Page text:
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It details the plight of three educated, upper-class Africans attempting to survive in an atmosphere of political oppression and cultural confusion.
At first, I thought that Anthills suffered in comparison with that masterpiece, arguably the best known and most influential African novel. After finishing the book, though, I realized that Achebe had very deftly returned to and updated the themes raised in that book.
Each studied abroad and is comfortable tossing off literary references and cultural cues from the West. Kangan is ruled by a smart but narrow-minded Sorry, but full essay samples are available only for registered users Choose a Membership Plan military officer who rose to power following a coup.
|Summary and Analysis of Anthills of the Savannah by Chinua Achebe | Molare Oumar - timberdesignmag.com||During this interim, he published poetry, short stories, essays, juvenile literature, and a critical treatise on Nigeria and taught on university campuses both in Africa and in the United States.|
I found the first half of the book a little hard to get through at times. The prose is often overwrought and the narrator changes from chapter to chapter, making it difficult to follow. Further complicating things is the frequent use of West African dialect, especially in dialogue between the lead characers and their less-westernized compatriots.
While this brings a ring of authenticity to the work, it also requires close attention by non-African readers to divine the literal meaning of the deceptively familiar words. As the novel progresses, though, the confusing switch-off of narrators ends, the prose becomes sharper, and the storyline clearer.
Achebe sprinkles humor liberally throughout the book. The characters serve up a steady stream of clever, expressive African aphorisms. The most memorable of these are delivered by a tribal elder from Abazon in an impromptu tribute to Ikem. Achebe also paints vivid and funny accounts of a monstrous traffic jam, a confrontation with soldiers at a checkpoint, and an up-country bustrip.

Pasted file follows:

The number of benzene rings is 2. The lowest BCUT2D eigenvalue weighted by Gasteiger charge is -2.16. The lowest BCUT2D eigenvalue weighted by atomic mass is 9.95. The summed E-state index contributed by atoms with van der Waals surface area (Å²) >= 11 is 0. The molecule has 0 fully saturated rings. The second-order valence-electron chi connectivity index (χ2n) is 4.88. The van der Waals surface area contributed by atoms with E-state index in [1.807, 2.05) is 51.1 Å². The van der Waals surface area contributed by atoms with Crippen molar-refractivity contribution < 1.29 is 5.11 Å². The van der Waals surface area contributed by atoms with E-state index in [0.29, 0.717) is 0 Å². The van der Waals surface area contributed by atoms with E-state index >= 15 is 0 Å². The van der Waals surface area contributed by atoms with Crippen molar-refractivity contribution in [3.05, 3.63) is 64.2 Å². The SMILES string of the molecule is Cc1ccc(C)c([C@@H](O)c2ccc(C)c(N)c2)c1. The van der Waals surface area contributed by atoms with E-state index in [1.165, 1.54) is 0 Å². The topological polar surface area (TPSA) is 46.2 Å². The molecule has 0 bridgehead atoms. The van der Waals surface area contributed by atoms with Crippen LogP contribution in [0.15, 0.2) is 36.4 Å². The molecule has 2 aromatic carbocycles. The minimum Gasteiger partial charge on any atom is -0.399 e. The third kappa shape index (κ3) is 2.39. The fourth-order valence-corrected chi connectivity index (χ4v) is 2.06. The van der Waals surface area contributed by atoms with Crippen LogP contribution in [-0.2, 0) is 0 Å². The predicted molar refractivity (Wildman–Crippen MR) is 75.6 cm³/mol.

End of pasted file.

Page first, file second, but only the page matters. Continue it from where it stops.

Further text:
As in Things Fall Apart, the insidious influence of the West is depicted mostly indirectly. While there are no major European characters, the cynicism of Western expatriates and the cluelessness of Western journalists are reflected quite well in two minor characters, a British doctor who administers the local hospital and a visiting American reporter.
More often, though, the specter of Western influence hovers in the background.
The villains are not Europeans but the opportunistic soldiers, politicians, and businesspersons who came to power afer the departure of the colonists. Doug Anderson This review is from: The earlier books dealt with the effect of modern civilization on traditional African life.
The characters are all educated, many in the west, but strictly western modes of rule do not work in third world conditions quite as smoothly as they do in industrial conditons.
Big changes are needed and a big leader is needed to effect those changes quickly and successfully but that age old maxim applies here as elsewhere: A great book showing how good intentions can quickly go wrong. Achebe tells the story through the personalities playing a part in it and so you never feel he is making abstract points.
A touching and tragic book.This one-page guide includes a plot summary and brief analysis of Anthills Of The Savannah by Chinua Achebe. The internationally acclaimed Nigerian author Chinua Achebe’s novel Anthills of the Savannah () is set in the fictional West-African country Kangan in the post-colonial s.
From Chinua Achebe, the legendary author of Things Fall Apart, Anthills of the Savannah is “A vision of social change that strikes us with the force of prophecy” (USA Today).
Back to Chinua Achebe and Anthills of the Savannah. Anthills of the Savannah follows school chums Ikem and Chris as they navigate their country’s first post-colonial government, a military dictatorship headed by another friend of theirs.
The book starts with this obsequious tone as Chris, the Commissioner for Information, tries to appease the . The year marked Achebe’s sixtieth birthday. His colleagues at the University of Nigeria at Nsukka, where he is a professor of English and chairman emeritus of the department, sponsored an international conference entitled Eagle on Iroko in his honor.
May 20, · With the publication of Anthills of the Savannah, the Nigerian writer Chinua Achebe ended his silence as a novelist, which began just after A Man of . At first, I thought that Anthills suffered in comparison with that masterpiece, arguably the best known and most influential African novel.
After finishing the book, though, I realized that Achebe had very deftly returned to and updated the themes raised in that book.